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Pros and Cons of Single Versus Double-Drawer Dishwashers

My extremely creative and talented husband runs a small business as a home remodeler. I joined him, and now renovate older homes.

What kind of dishwasher is best for you?

What kind of dishwasher is best for you?

Single-Door vs. Double-Drawer Dishwashers: Which Choice Is Best for You?

I admit this isn't the most critical or complicated decision you'll ever make in your life, but if you're often responsible for loading or unloading the dishwasher, it can be pretty darned important—especially if you're in the market for a new one.

The actual cleaning features don't seem to be that drastically different between the two types—or even from brand to brand—but the usability of a traditional single door dishwasher with 2 or 3 pullout drawers inside and the functionality of the double drawer units have distinguishing differences.

If any of these characteristics describe your home situation and preferences, I would opt for the single-door model:

  • Cook most meals at home AND routinely feed 4+ people.
  • Frequent use of large pans (skillets, baking sheets, big mixing bowls, etc.) or serving trays.

If the characteristics below describe you, I would opt for the double-drawer model:

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  • Routinely feed 3 people or less on a daily basis.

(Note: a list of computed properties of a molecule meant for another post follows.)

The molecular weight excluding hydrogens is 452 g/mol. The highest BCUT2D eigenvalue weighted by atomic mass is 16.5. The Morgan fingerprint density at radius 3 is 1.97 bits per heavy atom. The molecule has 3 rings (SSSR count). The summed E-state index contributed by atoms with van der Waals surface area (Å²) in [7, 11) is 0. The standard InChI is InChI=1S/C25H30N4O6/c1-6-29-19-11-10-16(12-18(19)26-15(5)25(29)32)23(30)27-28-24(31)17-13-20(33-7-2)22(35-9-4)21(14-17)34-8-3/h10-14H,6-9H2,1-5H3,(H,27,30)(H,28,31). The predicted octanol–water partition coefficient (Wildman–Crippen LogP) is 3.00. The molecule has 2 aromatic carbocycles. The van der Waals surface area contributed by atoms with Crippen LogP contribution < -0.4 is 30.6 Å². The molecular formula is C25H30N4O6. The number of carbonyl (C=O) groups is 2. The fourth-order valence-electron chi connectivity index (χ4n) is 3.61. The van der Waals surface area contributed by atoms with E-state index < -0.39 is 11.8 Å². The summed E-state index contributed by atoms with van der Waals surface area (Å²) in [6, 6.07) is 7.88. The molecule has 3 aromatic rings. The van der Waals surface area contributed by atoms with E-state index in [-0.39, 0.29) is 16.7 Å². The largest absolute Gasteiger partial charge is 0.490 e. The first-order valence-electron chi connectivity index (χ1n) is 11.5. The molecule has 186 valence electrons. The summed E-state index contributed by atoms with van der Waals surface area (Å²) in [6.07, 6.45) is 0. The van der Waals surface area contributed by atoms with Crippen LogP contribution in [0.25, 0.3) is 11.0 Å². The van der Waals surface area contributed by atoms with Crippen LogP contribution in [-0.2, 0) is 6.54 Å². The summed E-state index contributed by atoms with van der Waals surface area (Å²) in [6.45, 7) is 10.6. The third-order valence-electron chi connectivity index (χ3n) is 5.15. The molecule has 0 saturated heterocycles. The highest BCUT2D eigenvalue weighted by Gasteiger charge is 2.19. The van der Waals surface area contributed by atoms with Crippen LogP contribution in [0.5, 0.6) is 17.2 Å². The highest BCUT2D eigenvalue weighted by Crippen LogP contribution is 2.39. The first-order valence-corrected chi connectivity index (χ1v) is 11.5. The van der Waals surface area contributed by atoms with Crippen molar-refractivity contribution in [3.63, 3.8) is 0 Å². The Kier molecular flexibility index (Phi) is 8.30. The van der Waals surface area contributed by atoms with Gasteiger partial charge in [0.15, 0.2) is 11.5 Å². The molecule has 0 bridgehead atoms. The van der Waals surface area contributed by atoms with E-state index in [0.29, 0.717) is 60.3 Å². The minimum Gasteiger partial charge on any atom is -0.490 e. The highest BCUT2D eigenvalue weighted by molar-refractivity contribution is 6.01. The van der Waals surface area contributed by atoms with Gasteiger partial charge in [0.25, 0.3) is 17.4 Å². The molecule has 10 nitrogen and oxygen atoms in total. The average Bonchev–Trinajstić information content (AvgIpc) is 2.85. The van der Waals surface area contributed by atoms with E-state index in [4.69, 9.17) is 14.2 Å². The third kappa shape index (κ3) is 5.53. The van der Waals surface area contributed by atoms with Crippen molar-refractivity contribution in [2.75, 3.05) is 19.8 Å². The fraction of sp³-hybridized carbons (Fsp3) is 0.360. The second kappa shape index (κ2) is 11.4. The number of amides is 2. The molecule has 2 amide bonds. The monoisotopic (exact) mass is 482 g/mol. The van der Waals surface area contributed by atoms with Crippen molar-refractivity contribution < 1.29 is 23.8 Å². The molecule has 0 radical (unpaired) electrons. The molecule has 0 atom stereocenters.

• Don't mind occasionally cleaning the large pans by hand OR allowing them to take up a majority of the space in one of the drawers.
  • Prefer to clean pots and pans separately from dishware.


The single-door model has a bit more space inside and seems to hold a few more items when full, particularly larger items. So when a skillet and baking sheet are inside, there is still plenty of room for plates, bowls, and glasses. Depending on the size of the family and frequency of cooking, it can take longer to fill up and thus require less frequent washes and unloads.


The drawer model allows each drawer to be washed separately. So when one drawer is full and washing or ready to be unloaded, the other can still be used to load new items. The unloading is less cumbersome and quicker since there are fewer items per drawer. Plus, we're not left with the option of either running a less than full load or leaving dirty dishes for several days until full.

Washing Pots and Pans

It is also easy to wash pots and pans separately on a stronger cycle and keep plates and glasses in a different location to be washed on a delicate cycle. The bottom drawer is smaller than the top drawer, but since there is a hard stop above, a couple of pans can easily use up the whole space.

My Personal Choice

There are just two of us in our household, and my personal preference is the two-drawer model because we can fill up one drawer in a day or two, run it with no rush to unload immediately since there is still another drawer to use in the meantime.

For day-to-day use, it saves a ton of time and requires less need for dirty dishes to sit in the sink waiting for the next unload or to sit in the dishwasher for days, making the cleaning job a whole lot harder. The downside is that when serving big meals to large groups, it takes more loads to clean up and/or requires handwashing the large items to save room for smaller items.

This article is accurate and true to the best of the author’s knowledge. Content is for informational or entertainment purposes only and does not substitute for personal counsel or professional advice in business, financial, legal, or technical matters.

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